New York Conference leadership addresses racism through Sacred Conversation on Race
Following the death of an unarmed African American at the hands of a white police office in New York City and the subsequent Black Lives Matter movement, leadership of the New York Conference of the United Church of Christ is taking action on the issue of racism. The conference’s board of directors has invited the Rev. Linda Jaramillo, executive minister of UCC Justice and Witness Ministries and a national officer of the church, to lead them in a Sacred Conversation on Race they hope will sensitize them to the reality that racism remains a widespread problem in New York and beyond.
“Having an executive minister of the national setting of the church lead us in this conversation signals how important this is,” said the Rev. David Gaewski, conference minister of the New York Conference. “We hope and believe that Linda’s presence will call attention to what we are doing.
“Because Linda is a Latina, she brings her own genuine experience of racism, which allows her leadership to be close to home and a real-life experience,” Gaewski added.
The discussion will take place Saturday, April 11 during the spring meeting of the New York Conference’s board of directors, utilizing materials from the UCC’s Sacred Conversations on Race Resource Guide and the Justice Leaders Engaging and Developing training manual. The board voted to suspend almost all of the meeting’s regular agenda to dedicate the majority of their time to the conversation.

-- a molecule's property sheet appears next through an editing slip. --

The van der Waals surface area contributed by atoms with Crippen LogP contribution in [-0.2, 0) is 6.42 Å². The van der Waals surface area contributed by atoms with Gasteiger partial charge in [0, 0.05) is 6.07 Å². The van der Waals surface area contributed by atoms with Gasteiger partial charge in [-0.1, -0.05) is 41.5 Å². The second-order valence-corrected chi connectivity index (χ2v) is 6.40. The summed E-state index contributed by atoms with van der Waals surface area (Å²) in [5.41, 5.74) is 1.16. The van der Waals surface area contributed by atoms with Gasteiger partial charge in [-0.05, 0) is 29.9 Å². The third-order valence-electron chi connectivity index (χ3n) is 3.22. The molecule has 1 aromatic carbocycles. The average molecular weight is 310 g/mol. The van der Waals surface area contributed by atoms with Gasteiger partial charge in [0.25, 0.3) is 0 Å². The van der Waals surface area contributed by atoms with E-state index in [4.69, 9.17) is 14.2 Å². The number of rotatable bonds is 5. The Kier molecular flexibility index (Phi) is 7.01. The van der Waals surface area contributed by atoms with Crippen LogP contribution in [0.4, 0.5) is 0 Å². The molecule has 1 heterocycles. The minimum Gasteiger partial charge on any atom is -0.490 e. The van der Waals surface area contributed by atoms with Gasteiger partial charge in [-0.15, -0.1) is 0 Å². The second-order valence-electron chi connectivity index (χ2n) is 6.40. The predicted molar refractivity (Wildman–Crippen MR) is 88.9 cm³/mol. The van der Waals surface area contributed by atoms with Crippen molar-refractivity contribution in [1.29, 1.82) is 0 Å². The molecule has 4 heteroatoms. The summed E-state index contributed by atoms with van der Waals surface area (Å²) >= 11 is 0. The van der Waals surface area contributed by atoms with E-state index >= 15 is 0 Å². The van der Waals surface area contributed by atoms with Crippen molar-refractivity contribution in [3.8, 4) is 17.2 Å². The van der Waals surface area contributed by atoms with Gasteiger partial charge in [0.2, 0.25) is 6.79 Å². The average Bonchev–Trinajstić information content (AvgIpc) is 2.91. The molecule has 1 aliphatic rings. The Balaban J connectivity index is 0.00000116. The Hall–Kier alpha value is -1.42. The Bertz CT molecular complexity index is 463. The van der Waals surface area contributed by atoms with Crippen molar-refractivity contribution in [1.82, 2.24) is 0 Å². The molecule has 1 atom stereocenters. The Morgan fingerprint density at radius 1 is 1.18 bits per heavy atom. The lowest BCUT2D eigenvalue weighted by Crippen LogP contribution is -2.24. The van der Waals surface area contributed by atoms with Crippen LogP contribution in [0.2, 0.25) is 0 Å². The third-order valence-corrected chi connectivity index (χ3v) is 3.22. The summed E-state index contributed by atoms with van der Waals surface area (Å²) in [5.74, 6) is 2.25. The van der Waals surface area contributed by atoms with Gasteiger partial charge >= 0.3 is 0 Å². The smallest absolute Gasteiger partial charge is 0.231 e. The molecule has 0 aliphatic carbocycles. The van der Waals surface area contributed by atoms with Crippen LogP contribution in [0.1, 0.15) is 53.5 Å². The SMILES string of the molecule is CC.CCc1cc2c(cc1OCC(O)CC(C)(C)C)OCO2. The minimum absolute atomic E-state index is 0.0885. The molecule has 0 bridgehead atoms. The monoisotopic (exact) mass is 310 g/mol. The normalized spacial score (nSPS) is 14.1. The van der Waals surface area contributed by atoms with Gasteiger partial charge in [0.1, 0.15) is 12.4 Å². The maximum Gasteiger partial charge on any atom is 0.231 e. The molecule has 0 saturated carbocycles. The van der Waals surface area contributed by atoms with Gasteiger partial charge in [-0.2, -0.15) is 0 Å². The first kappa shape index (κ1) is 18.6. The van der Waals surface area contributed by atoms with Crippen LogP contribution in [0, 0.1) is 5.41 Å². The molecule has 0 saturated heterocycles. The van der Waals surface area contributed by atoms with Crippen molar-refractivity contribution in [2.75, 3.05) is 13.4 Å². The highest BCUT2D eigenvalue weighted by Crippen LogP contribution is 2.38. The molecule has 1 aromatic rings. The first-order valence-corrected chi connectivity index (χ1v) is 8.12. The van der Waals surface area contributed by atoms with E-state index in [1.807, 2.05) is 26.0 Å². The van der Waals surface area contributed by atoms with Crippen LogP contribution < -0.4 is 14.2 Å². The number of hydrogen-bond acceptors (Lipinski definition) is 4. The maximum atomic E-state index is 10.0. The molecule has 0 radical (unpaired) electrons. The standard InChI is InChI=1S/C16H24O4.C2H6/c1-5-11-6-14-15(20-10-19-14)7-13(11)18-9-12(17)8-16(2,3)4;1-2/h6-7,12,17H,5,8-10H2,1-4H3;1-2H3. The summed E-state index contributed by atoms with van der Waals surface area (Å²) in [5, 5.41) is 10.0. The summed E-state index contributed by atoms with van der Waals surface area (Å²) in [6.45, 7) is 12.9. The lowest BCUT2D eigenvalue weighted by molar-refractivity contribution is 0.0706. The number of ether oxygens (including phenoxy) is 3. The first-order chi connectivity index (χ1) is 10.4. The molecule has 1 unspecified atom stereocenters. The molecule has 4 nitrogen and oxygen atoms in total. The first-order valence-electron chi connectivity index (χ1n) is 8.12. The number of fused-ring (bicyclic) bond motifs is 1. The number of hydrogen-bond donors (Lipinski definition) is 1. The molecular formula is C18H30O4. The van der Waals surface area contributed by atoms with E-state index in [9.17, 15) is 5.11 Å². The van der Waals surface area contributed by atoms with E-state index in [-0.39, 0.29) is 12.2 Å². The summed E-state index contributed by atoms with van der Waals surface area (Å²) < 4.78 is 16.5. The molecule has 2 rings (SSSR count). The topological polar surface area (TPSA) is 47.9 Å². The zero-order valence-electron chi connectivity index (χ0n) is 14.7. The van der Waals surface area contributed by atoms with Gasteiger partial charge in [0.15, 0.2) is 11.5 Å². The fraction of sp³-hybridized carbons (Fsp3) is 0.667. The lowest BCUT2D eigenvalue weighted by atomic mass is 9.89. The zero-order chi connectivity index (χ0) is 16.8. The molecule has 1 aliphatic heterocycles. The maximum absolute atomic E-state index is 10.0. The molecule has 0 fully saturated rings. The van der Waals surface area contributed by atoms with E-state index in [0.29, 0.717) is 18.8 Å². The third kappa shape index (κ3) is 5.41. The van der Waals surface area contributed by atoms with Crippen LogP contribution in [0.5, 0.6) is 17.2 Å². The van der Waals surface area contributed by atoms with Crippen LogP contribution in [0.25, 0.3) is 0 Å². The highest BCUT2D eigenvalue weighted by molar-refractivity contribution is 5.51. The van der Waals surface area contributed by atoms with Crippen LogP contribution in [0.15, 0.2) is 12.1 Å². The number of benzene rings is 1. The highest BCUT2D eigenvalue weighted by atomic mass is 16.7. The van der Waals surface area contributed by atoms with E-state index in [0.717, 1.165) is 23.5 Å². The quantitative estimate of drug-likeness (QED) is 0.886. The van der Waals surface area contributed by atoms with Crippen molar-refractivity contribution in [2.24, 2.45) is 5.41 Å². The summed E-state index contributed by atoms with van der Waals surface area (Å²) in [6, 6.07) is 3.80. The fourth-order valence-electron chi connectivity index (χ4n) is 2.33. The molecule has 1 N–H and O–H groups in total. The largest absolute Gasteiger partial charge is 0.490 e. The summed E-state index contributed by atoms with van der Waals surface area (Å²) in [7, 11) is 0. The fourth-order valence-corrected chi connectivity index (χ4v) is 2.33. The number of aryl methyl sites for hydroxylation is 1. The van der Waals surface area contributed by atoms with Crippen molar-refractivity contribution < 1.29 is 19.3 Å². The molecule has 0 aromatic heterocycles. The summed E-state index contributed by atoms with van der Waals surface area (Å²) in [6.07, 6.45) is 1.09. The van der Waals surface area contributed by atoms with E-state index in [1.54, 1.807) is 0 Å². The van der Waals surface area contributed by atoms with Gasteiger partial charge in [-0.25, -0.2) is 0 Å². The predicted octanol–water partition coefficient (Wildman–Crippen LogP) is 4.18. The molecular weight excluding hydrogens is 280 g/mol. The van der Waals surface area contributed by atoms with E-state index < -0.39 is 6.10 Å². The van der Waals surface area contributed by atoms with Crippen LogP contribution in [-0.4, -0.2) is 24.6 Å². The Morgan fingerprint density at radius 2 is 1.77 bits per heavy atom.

“Our dialogue will be specifically focused on Sacred Conversations on Race and the possibilities for working together in our shared mission and movement to address issues of race and racism in our local and national contexts,” said Jaramillo. “I commend the board for taking this bold leadership step and look forward to the opportunity for our shared ministry. This is a step toward action that I know the board is ready to engage.”
Gaewski said that while Eric Garner’s death and the Black Lives Matter campaign “woke us up to the current reality” and brought the issue of racism to the forefront in New York and throughout the country, he often hears about everyday acts of racism from African American constituents of the New York Conference. The strong backlash to the Black Lives Matter movement after the killing of two New York City police officers is another example that racism is still prevalent in this country, he adds.
Gaewski said citizens of New York have worked hard to ensure that Black Lives Matter is not framed as an anti-law-enforcement campaign, and he has been encouraged by the number of police officers who have supported the conference’s participation in the movement by confirming the need for civilian oversight and community policing. Just as the Black Lives Matter conversation has resulted in some positive change, Gaewski hopes that the conference’s upcoming discussion will inspire local churches to have conversations of their own.
“For some, the reality of racism was something that we thought we had put behind us,” Gaewski said. “What we hope to accomplish by this Sacred Conversation is to model to our churches the continuing need to recognize and work toward eliminating the racism that persists in our communities.”
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